Lastly we explore which domains of SMAS were independently associated with QoL (CRQ SAS) after adjusting for the univariate significant variables and found that only the domains Investment Behaviors (β=0.01, p<0.05) and Self-efficacy (β=0.02, p<0.05) were the only ones significant in this large cohort of COPD patients explaining 14 and 13 % respectively of the overall variance of the model and confirmed by bootstrap analysis.
We found that SM measured by the SMAS-30 was significantly and independently associated with disease specific QoL in COPD, confirming previous reports (4, 5). The novelty of our results relates to the fact that that association of SM abilities with QoL is totally mediated by the critical positivity ratio or the degree of positivity of the individual. The SMAS-30 domains of investment behavior and self-efficacy were the only two domains that were independently associated with COPD disease specific QoL. Our work extends previous reports by Cramm et al. (10) by confirming the association between SMAS-30 and well-being in a much more characterized cohort of COPD patients. We measured lung function, gait speed, disease specific QoL, and positive and negative affect in addition to demographics and background measures.
The association of SM and QoL (CRQ SAS total) is not affected by lung function or living condition, and is minimally affected by age suggesting that increasing age and more limited functional lung capacity does not necessarily affect SM abilities. While SMAS-30 measures a wide range of SM abilities; we found that the domains of self-efficacy and investment behavior are the ones that independently predict QoL in this cohort of well characterized COPD patients. Lower levels of reported self-efficacy in managing breathing issues have been related to increases in anxiety and depression and QoL impairment (36). More specifically, the knowledge and ability to continue to perform tasks and activities that are valued by the individual was a strong indicator of self-reported health status in COPD, even when physical functioning and COPD specific factors were accounted for (37). The domain of investment behavior from SMAS-30 includes questions about the individual’s interests on a regular basis (such as a hobbies), physical exercise engagement to maintain fitness, efforts made to keep in good contact with acquaintances, as well as time and attention devoted to significant others. The latter can be very informative in generating dialogue and formulating goals in self-management like health coaching.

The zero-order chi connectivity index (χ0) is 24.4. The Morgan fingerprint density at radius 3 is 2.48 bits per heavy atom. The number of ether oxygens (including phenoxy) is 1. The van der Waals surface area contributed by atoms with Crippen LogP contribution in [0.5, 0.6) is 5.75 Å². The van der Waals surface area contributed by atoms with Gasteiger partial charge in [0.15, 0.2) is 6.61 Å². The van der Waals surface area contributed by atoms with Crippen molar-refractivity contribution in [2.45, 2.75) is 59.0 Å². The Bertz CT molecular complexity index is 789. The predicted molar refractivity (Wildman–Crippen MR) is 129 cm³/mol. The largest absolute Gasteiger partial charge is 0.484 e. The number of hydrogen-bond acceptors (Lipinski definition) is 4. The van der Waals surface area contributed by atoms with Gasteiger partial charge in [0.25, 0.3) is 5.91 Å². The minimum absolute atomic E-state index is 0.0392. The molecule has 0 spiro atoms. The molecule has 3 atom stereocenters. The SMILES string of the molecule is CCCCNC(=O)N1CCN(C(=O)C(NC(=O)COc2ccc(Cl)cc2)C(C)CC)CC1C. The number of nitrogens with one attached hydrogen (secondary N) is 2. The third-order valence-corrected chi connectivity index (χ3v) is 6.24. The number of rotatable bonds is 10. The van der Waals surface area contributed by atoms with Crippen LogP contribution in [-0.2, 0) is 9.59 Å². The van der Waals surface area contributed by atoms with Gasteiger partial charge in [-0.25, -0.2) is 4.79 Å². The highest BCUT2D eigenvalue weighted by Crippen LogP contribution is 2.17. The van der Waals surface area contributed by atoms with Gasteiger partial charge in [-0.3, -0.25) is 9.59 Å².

Previous research in COPD supports our findings regarding the relevancy of these two domains: In a study by Katz et al., it was found that the declining in doing valued life activities (like hobbies) in COPD patients were associated with onset of depression symptoms (38), a known contributor to poorer treatment adherence and self-care (5). Social exposure was associated with lower levels of anxiety and depression (36), and with improved coping strategies in disease management (39) and when social support was lacking, individuals identified it as a barrier to active SM of disease conditions (40).
The most significant and novel finding of this report is the direct mediating effect of the critical positivity ratio in the association between SM and QoL. Positive affect demonstrated the highest correlation and independent association with QoL, after adjusting for age, breathlessness measures and degree of bronchial obstruction (FEV1% predicted), and the addition in the prediction model increased the explanation of variance of QoL to 60% (from 40% in the step 1 model without the critical positivity ratio Table 4). The robustness of the model is suggested by the tight confidence interval of the R square after the 2000 iteration of the model in the bootstrap analysis (table 4). The mediation model, included very meaningful outcome variables for COPD make our results very relevant to understanding SM in COPD. To our knowledge, these are novel findings and may translate directly into initiatives for the care of patients.